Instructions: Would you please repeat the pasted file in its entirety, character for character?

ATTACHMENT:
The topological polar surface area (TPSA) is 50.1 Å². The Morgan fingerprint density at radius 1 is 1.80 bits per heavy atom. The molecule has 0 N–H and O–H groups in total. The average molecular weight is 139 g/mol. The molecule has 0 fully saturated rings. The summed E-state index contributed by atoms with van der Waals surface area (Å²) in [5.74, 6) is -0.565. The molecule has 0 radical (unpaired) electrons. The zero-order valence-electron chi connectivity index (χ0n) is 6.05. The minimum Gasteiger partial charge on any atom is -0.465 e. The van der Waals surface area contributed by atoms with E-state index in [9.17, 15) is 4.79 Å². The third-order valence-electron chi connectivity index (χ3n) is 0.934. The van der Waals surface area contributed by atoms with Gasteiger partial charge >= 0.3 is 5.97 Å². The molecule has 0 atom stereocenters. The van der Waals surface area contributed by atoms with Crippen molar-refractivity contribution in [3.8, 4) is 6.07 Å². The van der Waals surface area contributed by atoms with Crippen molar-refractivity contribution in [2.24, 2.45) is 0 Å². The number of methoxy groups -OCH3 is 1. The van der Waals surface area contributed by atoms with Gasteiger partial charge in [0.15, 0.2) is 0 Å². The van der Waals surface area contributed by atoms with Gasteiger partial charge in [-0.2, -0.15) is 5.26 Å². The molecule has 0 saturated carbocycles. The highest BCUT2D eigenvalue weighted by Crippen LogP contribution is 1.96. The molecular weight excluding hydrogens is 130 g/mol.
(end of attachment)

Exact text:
The topological polar surface area (TPSA) is 50.1 Å². The Morgan fingerprint density at radius 1 is 1.80 bits per heavy atom. The molecule has 0 N–H and O–H groups in total. The average molecular weight is 139 g/mol. The molecule has 0 fully saturated rings. The summed E-state index contributed by atoms with van der Waals surface area (Å²) in [5.74, 6) is -0.565. The molecule has 0 radical (unpaired) electrons. The zero-order valence-electron chi connectivity index (χ0n) is 6.05. The minimum Gasteiger partial charge on any atom is -0.465 e. The van der Waals surface area contributed by atoms with E-state index in [9.17, 15) is 4.79 Å². The third-order valence-electron chi connectivity index (χ3n) is 0.934. The van der Waals surface area contributed by atoms with Gasteiger partial charge >= 0.3 is 5.97 Å². The molecule has 0 atom stereocenters. The van der Waals surface area contributed by atoms with Crippen molar-refractivity contribution in [3.8, 4) is 6.07 Å². The van der Waals surface area contributed by atoms with Crippen molar-refractivity contribution in [2.24, 2.45) is 0 Å². The number of methoxy groups -OCH3 is 1. The van der Waals surface area contributed by atoms with Gasteiger partial charge in [0.15, 0.2) is 0 Å². The van der Waals surface area contributed by atoms with Gasteiger partial charge in [-0.2, -0.15) is 5.26 Å². The molecule has 0 saturated carbocycles. The highest BCUT2D eigenvalue weighted by Crippen LogP contribution is 1.96. The molecular weight excluding hydrogens is 130 g/mol.